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Can We Jump on a Call?

Tuesday, April 10th, 2018 by Lucy A.

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Content Bureau clients are a diverse set, ranging from global tech marketers to venture capitalists, and we take genuine pleasure in getting to know them through email, conference calls, and in-person meetings.

It’s a rare project that doesn’t start with a kick-off call, and it’s during these calls that everyone will toss around a few jokes while nailing down the details that’ll produce another successful collaboration. People even share family news, and life stories—just the other day, I was on the edge of my seat listening to a client’s story of escape from the 2017 Northern California fire.

So when a client wants to jump on a call to discuss a draft we’ve just sent mid-project, it’s very tempting to just pick up the phone. And it seems like the most efficient way to go with feedback: Ideas can be shared, and questions can be answered immediately.

But is it?

Calls are a great way to kick off a project: Ideas are fleshed out, dates are established, general questions are answered, and a level of excitement is usually in the air. Ideally, everyone hangs up knowing what’s expected, and super motivated to get started.

But calls can also get fast and loose. People sometimes stray from the subject, which can be interesting and engaging—except that the focus waivers. And that’s great for a brainstorming–style kick-off call! But not so much when we’re seeking feedback on the first draft of copy.

With mid-project feedback, the key is specificity. Where exactly do we need to change the copy? Are there certain words or sentences that don’t work? Is there specific language already used and approved in-house that we should use instead?

And this is where Track Changes steps in to save the day. When you’re on a call, you’re often multitasking. But when you’re editing a draft, you have to focus, put aside your other activities, and communicate what you really think—and what your other stakeholders have told you they want, as well. All of the distractions and extraneous chat gets weeded out, and usually what results is a clear, directive, and precise set of consolidated changes you’d like us to make. When we receive feedback via Track Changes, it’s faster and easier, and therefore less expensive, for us to deliver exactly what you want in the next draft.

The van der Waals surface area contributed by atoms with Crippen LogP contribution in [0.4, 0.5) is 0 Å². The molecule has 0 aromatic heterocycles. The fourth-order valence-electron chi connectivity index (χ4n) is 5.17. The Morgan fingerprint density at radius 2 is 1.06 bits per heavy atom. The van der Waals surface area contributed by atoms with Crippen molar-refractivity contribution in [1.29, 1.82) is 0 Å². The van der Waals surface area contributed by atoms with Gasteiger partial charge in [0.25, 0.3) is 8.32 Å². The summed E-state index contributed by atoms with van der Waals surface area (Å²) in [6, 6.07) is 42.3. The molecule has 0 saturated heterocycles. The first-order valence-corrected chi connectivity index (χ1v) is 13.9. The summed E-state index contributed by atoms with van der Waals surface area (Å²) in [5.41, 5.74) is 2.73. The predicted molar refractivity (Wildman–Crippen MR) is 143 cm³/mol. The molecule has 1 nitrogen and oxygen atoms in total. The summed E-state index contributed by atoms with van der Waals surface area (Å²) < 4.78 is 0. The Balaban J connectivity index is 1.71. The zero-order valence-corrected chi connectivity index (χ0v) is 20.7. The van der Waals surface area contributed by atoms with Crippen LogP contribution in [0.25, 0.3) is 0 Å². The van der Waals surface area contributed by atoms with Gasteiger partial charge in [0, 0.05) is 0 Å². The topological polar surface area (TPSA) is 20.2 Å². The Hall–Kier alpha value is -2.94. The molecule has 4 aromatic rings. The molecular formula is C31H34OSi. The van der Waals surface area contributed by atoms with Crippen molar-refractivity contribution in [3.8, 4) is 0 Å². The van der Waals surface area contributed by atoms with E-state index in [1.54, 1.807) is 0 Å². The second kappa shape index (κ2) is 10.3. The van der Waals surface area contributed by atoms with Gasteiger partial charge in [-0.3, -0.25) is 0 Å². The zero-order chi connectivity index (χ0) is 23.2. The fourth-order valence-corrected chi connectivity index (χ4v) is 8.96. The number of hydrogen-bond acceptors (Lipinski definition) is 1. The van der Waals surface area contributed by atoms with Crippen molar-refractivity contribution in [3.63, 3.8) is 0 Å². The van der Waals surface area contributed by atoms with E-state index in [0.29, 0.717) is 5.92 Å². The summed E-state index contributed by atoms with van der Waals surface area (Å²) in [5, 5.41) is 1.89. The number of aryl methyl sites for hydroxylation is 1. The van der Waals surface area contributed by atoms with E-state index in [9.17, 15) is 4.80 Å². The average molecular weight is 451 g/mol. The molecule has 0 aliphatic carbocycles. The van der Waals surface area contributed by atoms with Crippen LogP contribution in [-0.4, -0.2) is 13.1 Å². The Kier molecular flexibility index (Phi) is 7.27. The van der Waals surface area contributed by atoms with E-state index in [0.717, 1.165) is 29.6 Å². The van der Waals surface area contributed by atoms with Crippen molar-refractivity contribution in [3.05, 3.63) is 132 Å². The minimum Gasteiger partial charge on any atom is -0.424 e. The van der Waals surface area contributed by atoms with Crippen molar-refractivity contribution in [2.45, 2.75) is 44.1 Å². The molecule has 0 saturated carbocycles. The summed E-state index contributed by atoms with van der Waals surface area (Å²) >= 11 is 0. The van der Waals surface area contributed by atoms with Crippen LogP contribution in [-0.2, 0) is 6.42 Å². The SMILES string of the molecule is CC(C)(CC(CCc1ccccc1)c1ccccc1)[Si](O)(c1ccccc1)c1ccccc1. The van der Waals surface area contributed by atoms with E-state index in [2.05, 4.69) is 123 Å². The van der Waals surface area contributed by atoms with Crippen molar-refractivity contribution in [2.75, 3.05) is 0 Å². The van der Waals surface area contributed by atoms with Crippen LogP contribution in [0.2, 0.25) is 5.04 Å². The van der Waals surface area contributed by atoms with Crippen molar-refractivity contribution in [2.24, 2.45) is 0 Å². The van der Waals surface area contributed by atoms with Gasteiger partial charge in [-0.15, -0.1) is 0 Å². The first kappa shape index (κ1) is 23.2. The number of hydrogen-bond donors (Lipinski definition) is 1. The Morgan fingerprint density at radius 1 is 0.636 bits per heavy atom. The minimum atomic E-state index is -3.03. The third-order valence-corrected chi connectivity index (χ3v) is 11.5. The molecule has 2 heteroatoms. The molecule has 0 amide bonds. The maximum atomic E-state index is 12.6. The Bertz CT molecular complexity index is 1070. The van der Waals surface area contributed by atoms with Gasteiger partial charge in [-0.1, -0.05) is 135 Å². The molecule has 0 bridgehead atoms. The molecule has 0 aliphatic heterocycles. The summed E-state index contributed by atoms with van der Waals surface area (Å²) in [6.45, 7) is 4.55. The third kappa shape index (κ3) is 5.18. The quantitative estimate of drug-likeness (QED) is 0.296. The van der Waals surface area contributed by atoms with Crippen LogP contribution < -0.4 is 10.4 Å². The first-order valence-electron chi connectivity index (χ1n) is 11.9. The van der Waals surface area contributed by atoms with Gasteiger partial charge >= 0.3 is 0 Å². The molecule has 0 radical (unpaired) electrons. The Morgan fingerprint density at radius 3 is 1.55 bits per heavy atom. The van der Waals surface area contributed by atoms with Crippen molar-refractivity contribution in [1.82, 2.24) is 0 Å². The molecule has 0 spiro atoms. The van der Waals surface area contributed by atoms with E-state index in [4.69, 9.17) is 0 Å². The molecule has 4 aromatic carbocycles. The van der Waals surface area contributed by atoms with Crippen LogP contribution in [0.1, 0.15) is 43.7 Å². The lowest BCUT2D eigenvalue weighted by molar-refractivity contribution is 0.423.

But what if you (or your stakeholders) like to hash out your ideas verbally?

Oh, technology—how sweet you are. I find a great way to do this is to go ahead and hash my little heart out—but I do it into a smartphone recording app. I can crystalize what I want to say, then turn around and fix whatever I’m writing. Some of our clients conduct internal calls where busy execs give verbal feedback on the marketing asset we’re writing, then one person consolidates all that feedback into the document using Track Changes. This isn’t as efficient as asking each stakeholder to provide specific written feedback on the document, but if it’s the only way you’re going to get their feedback, we’ll take it!

The biggest benefit of written feedback? Your writer can come back again and again to your tracked changes. Notes taken during a call risk misunderstanding. But with written communication, the information tends to simmer and get digested on many levels. Ideally, you’ve gone through the process of distillation, and then that process further gets distilled in our brains. And that, Dear Reader, is just what we need to deliver the high-quality marketing asset you so deserve.

is a member of the Content Bureau editorial team.

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Beyond the Style Guide, The Business of Copywriting

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